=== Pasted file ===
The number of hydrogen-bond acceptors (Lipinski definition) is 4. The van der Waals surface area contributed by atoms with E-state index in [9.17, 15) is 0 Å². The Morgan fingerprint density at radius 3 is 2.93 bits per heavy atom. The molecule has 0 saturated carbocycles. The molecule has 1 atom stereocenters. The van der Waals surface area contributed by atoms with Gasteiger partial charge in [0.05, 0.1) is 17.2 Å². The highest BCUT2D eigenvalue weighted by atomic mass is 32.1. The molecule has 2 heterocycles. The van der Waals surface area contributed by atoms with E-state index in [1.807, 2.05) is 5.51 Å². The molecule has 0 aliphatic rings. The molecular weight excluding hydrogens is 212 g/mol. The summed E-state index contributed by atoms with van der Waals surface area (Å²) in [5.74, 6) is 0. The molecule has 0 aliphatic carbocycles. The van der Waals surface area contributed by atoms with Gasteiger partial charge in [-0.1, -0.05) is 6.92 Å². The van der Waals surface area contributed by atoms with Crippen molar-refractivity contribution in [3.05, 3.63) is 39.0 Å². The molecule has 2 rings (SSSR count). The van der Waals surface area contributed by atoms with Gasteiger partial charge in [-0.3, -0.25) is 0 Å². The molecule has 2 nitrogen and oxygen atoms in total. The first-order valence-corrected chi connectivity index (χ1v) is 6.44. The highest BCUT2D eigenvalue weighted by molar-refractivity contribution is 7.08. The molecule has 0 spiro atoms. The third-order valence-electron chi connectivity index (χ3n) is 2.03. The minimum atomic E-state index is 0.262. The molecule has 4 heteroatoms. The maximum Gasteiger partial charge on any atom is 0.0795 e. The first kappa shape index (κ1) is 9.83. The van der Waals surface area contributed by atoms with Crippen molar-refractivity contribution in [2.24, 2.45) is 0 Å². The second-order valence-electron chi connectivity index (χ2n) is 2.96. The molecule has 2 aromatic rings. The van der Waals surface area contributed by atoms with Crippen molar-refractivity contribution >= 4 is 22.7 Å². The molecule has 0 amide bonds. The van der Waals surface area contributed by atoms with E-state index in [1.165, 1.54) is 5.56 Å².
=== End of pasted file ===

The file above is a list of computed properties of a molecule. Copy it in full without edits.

The number of hydrogen-bond acceptors (Lipinski definition) is 4. The van der Waals surface area contributed by atoms with E-state index in [9.17, 15) is 0 Å². The Morgan fingerprint density at radius 3 is 2.93 bits per heavy atom. The molecule has 0 saturated carbocycles. The molecule has 1 atom stereocenters. The van der Waals surface area contributed by atoms with Gasteiger partial charge in [0.05, 0.1) is 17.2 Å². The highest BCUT2D eigenvalue weighted by atomic mass is 32.1. The molecule has 2 heterocycles. The van der Waals surface area contributed by atoms with E-state index in [1.807, 2.05) is 5.51 Å². The molecule has 0 aliphatic rings. The molecular weight excluding hydrogens is 212 g/mol. The summed E-state index contributed by atoms with van der Waals surface area (Å²) in [5.74, 6) is 0. The molecule has 0 aliphatic carbocycles. The van der Waals surface area contributed by atoms with Gasteiger partial charge in [-0.1, -0.05) is 6.92 Å². The van der Waals surface area contributed by atoms with Crippen molar-refractivity contribution in [3.05, 3.63) is 39.0 Å². The molecule has 2 rings (SSSR count). The van der Waals surface area contributed by atoms with Gasteiger partial charge in [-0.3, -0.25) is 0 Å². The molecule has 2 nitrogen and oxygen atoms in total. The first-order valence-corrected chi connectivity index (χ1v) is 6.44. The highest BCUT2D eigenvalue weighted by molar-refractivity contribution is 7.08. The molecule has 0 spiro atoms. The third-order valence-electron chi connectivity index (χ3n) is 2.03. The minimum atomic E-state index is 0.262. The molecule has 4 heteroatoms. The maximum Gasteiger partial charge on any atom is 0.0795 e. The first kappa shape index (κ1) is 9.83. The van der Waals surface area contributed by atoms with Crippen molar-refractivity contribution in [2.24, 2.45) is 0 Å². The second-order valence-electron chi connectivity index (χ2n) is 2.96. The molecule has 2 aromatic rings. The van der Waals surface area contributed by atoms with Crippen molar-refractivity contribution >= 4 is 22.7 Å². The molecule has 0 amide bonds. The van der Waals surface area contributed by atoms with E-state index in [1.165, 1.54) is 5.56 Å².